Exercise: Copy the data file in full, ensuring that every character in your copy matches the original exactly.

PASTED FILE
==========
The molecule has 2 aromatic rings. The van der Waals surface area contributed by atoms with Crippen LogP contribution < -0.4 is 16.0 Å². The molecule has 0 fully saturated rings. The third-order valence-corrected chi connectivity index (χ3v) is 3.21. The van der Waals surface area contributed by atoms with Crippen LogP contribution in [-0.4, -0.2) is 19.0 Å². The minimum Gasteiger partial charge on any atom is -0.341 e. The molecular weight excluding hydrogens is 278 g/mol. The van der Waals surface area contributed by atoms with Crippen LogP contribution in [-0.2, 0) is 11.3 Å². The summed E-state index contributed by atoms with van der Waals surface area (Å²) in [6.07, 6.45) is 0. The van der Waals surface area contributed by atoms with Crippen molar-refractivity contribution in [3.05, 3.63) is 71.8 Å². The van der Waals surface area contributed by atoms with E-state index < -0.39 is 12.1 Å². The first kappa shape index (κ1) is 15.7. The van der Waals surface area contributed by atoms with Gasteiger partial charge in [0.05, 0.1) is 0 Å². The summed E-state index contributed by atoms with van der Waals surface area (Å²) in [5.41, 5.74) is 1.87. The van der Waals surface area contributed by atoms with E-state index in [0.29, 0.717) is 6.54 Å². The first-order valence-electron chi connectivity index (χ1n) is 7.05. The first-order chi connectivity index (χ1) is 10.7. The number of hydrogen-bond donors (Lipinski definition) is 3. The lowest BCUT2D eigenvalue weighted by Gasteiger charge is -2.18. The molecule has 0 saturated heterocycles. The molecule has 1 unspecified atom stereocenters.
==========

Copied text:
The molecule has 2 aromatic rings. The van der Waals surface area contributed by atoms with Crippen LogP contribution < -0.4 is 16.0 Å². The molecule has 0 fully saturated rings. The third-order valence-corrected chi connectivity index (χ3v) is 3.21. The van der Waals surface area contributed by atoms with Crippen LogP contribution in [-0.4, -0.2) is 19.0 Å². The minimum Gasteiger partial charge on any atom is -0.341 e. The molecular weight excluding hydrogens is 278 g/mol. The van der Waals surface area contributed by atoms with Crippen LogP contribution in [-0.2, 0) is 11.3 Å². The summed E-state index contributed by atoms with van der Waals surface area (Å²) in [6.07, 6.45) is 0. The van der Waals surface area contributed by atoms with Crippen molar-refractivity contribution in [3.05, 3.63) is 71.8 Å². The van der Waals surface area contributed by atoms with E-state index < -0.39 is 12.1 Å². The first kappa shape index (κ1) is 15.7. The van der Waals surface area contributed by atoms with Gasteiger partial charge in [0.05, 0.1) is 0 Å². The summed E-state index contributed by atoms with van der Waals surface area (Å²) in [5.41, 5.74) is 1.87. The van der Waals surface area contributed by atoms with E-state index in [0.29, 0.717) is 6.54 Å². The first-order valence-electron chi connectivity index (χ1n) is 7.05. The first-order chi connectivity index (χ1) is 10.7. The number of hydrogen-bond donors (Lipinski definition) is 3. The lowest BCUT2D eigenvalue weighted by Gasteiger charge is -2.18. The molecule has 0 saturated heterocycles. The molecule has 1 unspecified atom stereocenters.